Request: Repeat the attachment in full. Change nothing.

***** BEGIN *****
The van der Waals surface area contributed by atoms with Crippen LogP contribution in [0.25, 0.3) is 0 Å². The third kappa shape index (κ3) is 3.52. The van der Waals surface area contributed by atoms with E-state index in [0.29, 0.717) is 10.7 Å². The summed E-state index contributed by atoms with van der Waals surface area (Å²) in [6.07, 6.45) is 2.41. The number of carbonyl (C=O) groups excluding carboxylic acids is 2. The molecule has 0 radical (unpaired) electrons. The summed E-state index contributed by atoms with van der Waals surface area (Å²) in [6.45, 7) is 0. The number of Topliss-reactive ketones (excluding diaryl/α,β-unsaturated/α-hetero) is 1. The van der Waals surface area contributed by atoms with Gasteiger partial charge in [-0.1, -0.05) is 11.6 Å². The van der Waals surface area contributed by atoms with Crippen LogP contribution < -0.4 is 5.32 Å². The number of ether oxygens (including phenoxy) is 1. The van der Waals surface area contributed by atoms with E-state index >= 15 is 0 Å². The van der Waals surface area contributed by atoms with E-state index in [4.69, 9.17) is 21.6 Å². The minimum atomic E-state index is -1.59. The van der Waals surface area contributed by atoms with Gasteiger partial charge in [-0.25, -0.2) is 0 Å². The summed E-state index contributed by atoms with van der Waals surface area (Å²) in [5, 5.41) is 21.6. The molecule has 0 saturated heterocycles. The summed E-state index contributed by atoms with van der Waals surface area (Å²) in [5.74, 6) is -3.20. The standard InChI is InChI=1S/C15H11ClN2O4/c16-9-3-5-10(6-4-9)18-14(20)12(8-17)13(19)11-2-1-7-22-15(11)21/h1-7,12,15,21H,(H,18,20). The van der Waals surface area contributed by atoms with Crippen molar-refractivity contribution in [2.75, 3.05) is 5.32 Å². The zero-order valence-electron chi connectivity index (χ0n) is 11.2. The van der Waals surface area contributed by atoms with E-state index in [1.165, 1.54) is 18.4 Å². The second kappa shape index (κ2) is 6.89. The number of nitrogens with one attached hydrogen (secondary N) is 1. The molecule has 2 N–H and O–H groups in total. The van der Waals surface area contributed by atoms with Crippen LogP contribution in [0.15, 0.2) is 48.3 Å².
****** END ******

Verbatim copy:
The van der Waals surface area contributed by atoms with Crippen LogP contribution in [0.25, 0.3) is 0 Å². The third kappa shape index (κ3) is 3.52. The van der Waals surface area contributed by atoms with E-state index in [0.29, 0.717) is 10.7 Å². The summed E-state index contributed by atoms with van der Waals surface area (Å²) in [6.07, 6.45) is 2.41. The number of carbonyl (C=O) groups excluding carboxylic acids is 2. The molecule has 0 radical (unpaired) electrons. The summed E-state index contributed by atoms with van der Waals surface area (Å²) in [6.45, 7) is 0. The number of Topliss-reactive ketones (excluding diaryl/α,β-unsaturated/α-hetero) is 1. The van der Waals surface area contributed by atoms with Gasteiger partial charge in [-0.1, -0.05) is 11.6 Å². The van der Waals surface area contributed by atoms with Crippen LogP contribution < -0.4 is 5.32 Å². The number of ether oxygens (including phenoxy) is 1. The van der Waals surface area contributed by atoms with E-state index >= 15 is 0 Å². The van der Waals surface area contributed by atoms with E-state index in [4.69, 9.17) is 21.6 Å². The minimum atomic E-state index is -1.59. The van der Waals surface area contributed by atoms with Gasteiger partial charge in [-0.25, -0.2) is 0 Å². The summed E-state index contributed by atoms with van der Waals surface area (Å²) in [5, 5.41) is 21.6. The molecule has 0 saturated heterocycles. The summed E-state index contributed by atoms with van der Waals surface area (Å²) in [5.74, 6) is -3.20. The standard InChI is InChI=1S/C15H11ClN2O4/c16-9-3-5-10(6-4-9)18-14(20)12(8-17)13(19)11-2-1-7-22-15(11)21/h1-7,12,15,21H,(H,18,20). The van der Waals surface area contributed by atoms with Crippen molar-refractivity contribution in [2.75, 3.05) is 5.32 Å². The zero-order valence-electron chi connectivity index (χ0n) is 11.2. The van der Waals surface area contributed by atoms with E-state index in [1.165, 1.54) is 18.4 Å². The second kappa shape index (κ2) is 6.89. The number of nitrogens with one attached hydrogen (secondary N) is 1. The molecule has 2 N–H and O–H groups in total. The van der Waals surface area contributed by atoms with Crippen LogP contribution in [0.15, 0.2) is 48.3 Å².